Why? Because once you understand the property cycle, you’ll know:
- That there’s a reason why property prices always go up in the long run – giving you more confidence that they will continue to do so.
- That they won’t go up in a nice smooth, straight line: crashes along the way are inevitable because of the way the system is set up.
- That you can ignore what the newspapers say about property prices, and have a far better understanding of what’s likely to happen next by looking for certain signals in the world around you.
In short, a lot of facets of property investment that seem random or uncertain will suddenly make a lot more sense. With this knowledge you can at least avoid making the wrong move at the wrong time that would put your portfolio in jeopardy – and at most, you can make it a central pillar of your investment strategy.
You could just take my word for it when I say that property is cyclical – but you won't be convinced enough to take action based on it until you've fully grasped the logic for yourself.
So we'll get to talking about how you can use the 18-year property cycle to make better investment decisions – but first, we need to get into the economics that underpin it…
Why is there a property cycle?
In pretty much every market other than land – whether it’s goods like cars, or labour like hairdressers – the forces of supply and demand keep prices roughly in balance.
If we all become more vain and start having our hair cut every day, it will be impossible to get an appointment and hairdressers will raise their prices to profit from those desperate enough to pay more for their coiffure.
Soon, these higher prices will attract new hairdressers into the market, and the extra supply will mean that everyone has to reduce their prices to remain competitive.
I’m not sure I’d want to have my hair cut by someone who’d only just entered the market because they saw how much money they could make, but that’s by the by: the point is that supply and demand work in tandem to keep prices stable over time.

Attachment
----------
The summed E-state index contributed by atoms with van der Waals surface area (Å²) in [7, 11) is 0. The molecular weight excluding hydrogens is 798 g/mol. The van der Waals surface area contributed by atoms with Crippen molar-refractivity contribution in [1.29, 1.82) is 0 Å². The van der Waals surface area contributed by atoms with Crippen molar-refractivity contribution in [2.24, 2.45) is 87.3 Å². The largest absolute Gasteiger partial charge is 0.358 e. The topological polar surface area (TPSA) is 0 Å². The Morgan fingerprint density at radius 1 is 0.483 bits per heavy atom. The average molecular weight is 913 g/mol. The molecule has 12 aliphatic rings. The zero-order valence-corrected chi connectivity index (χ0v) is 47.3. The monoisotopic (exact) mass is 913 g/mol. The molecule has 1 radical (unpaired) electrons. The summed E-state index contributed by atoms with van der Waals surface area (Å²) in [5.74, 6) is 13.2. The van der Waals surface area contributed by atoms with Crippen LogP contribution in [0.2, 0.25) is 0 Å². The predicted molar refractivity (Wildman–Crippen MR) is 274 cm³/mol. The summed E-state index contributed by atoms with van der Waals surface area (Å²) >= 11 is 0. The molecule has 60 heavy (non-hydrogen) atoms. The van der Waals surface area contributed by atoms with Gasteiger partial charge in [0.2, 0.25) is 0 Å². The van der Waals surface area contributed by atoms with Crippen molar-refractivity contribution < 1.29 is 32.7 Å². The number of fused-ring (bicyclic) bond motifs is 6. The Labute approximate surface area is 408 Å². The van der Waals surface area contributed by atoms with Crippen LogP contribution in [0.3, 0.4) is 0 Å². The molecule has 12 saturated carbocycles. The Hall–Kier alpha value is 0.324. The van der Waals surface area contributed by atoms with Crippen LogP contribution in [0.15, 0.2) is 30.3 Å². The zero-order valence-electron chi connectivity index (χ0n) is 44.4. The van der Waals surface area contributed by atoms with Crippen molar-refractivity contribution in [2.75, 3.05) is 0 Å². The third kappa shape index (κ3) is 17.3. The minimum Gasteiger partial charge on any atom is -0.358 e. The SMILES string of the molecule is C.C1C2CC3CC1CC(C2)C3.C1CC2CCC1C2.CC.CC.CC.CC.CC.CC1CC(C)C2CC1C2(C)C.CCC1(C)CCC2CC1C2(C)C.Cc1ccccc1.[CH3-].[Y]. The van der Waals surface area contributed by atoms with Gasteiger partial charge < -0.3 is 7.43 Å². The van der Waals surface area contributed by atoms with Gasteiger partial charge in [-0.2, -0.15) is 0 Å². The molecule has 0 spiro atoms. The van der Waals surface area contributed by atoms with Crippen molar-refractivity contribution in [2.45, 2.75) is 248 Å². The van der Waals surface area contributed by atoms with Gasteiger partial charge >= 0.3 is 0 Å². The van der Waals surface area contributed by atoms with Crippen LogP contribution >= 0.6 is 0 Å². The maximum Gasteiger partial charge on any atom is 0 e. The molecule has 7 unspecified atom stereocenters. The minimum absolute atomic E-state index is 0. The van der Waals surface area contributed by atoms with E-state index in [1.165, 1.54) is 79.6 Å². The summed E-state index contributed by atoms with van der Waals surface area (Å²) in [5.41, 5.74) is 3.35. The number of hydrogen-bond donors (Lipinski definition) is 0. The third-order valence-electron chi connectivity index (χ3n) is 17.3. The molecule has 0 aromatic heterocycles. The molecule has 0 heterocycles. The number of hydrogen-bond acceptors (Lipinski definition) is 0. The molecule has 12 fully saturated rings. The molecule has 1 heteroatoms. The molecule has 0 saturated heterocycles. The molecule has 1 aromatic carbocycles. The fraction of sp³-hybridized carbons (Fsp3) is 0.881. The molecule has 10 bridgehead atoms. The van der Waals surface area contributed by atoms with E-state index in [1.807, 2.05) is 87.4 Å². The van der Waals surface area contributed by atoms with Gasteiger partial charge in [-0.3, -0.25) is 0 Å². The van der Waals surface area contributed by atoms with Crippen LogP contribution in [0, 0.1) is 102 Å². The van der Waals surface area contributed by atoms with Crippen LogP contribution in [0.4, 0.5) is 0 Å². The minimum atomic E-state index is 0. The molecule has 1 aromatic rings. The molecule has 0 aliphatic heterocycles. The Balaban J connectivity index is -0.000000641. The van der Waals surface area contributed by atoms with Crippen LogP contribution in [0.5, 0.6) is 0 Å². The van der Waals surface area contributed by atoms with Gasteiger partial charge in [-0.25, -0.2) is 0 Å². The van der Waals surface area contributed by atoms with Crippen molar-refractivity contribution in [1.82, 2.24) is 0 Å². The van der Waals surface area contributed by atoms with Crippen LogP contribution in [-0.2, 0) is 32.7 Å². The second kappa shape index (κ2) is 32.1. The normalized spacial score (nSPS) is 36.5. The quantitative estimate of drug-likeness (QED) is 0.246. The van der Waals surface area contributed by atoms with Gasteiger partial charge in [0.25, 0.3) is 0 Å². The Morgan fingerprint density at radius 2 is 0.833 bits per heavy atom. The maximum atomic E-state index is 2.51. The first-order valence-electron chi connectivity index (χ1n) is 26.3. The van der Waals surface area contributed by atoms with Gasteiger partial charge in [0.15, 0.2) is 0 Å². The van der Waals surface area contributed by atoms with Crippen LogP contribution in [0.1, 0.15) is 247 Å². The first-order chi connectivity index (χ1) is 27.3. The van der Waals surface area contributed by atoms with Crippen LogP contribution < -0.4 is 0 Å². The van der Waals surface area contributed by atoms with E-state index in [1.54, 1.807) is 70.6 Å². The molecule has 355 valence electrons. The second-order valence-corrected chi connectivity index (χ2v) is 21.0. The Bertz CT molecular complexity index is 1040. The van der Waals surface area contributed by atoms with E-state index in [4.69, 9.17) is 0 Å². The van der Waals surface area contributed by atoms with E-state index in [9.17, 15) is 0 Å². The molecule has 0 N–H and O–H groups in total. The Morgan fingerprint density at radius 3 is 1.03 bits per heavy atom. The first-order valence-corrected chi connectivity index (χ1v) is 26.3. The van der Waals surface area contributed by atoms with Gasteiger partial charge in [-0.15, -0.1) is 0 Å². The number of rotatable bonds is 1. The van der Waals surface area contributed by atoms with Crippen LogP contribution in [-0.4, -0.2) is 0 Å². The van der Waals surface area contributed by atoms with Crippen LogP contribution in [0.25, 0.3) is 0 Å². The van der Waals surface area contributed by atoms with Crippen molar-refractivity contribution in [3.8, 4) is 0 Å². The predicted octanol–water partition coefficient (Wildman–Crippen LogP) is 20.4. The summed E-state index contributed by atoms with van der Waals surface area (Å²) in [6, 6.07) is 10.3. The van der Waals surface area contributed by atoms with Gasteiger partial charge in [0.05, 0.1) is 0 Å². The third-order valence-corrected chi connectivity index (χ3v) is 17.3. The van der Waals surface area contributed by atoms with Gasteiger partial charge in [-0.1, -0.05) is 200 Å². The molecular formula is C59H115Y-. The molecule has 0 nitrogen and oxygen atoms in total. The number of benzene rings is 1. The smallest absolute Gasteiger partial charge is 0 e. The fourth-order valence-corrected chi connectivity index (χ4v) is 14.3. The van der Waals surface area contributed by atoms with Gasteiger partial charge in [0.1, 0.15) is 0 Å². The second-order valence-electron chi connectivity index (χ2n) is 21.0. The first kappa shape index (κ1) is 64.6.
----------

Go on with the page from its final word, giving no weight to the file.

In the land market though, this can’t happen because the amount of land in existence is fixed: you can’t just magic up a load of extra land if demand for it goes up. (Yes, you could relax planning restrictions, but this is so politically fraught it doesn’t usually happen. And in any case, demand is normally concentrated around established locations.)
As a result, when the economy is growing and there’s demand for new homes, shops and factories, that extra demand will push prices up. And because there’s no supply mechanism to pull prices back down, land prices increase faster than wages and the price of goods.
(For the geeks, this is related to Ricardo’s Law of Rent, and it explains why rents account for an ever larger share of the economy over time.)
It doesn’t take people long to realise what’s happening and see that they’ll get the best return on their money if they put it into property (as a proxy for land). At times of particularly high demand, people “speculate” by buying property on the assumption that the price will continue to go up.
Because property prices increase faster than wages do, property eventually becomes unaffordable for the majority of people. When this happens, the bust comes: property prices plummet, causing chaos for the banks (which have been lending money secured against high-priced property). The banks withdraw lending, building activity stops, and businesses shut down – which all have obvious knock-on effects for stock markets and employment levels.
Eventually of course, prices drop to a more sustainable level and everything gradually goes back to normal – at which point the whole cycle starts again.
Importantly, each cycle starts from a higher “bottom” than the previous one – so the long-term trend is always upwards, even though there’s a lot of volatility along the way.
That, in a nutshell, is the property cycle. It would be more accurate to call it “the land cycle”, because the cost of building a house on a piece of land is much the same in London as it is in Leeds, and won’t cost more in 100 years (other than inflation) than it does today. But house prices are more accessible to us than land prices, so we can “read” property prices to tell us what’s happening in the land market – and therefore what’s ahead for the wider economy.
The stages of the 18-year property cycle
The economist Fred Harrison was one of the first people to identify the existence of the property cycle. He traced it back for hundreds of years to conclude that the length of a full cycle averages out to 18 years, with each cycle divided into distinct stages.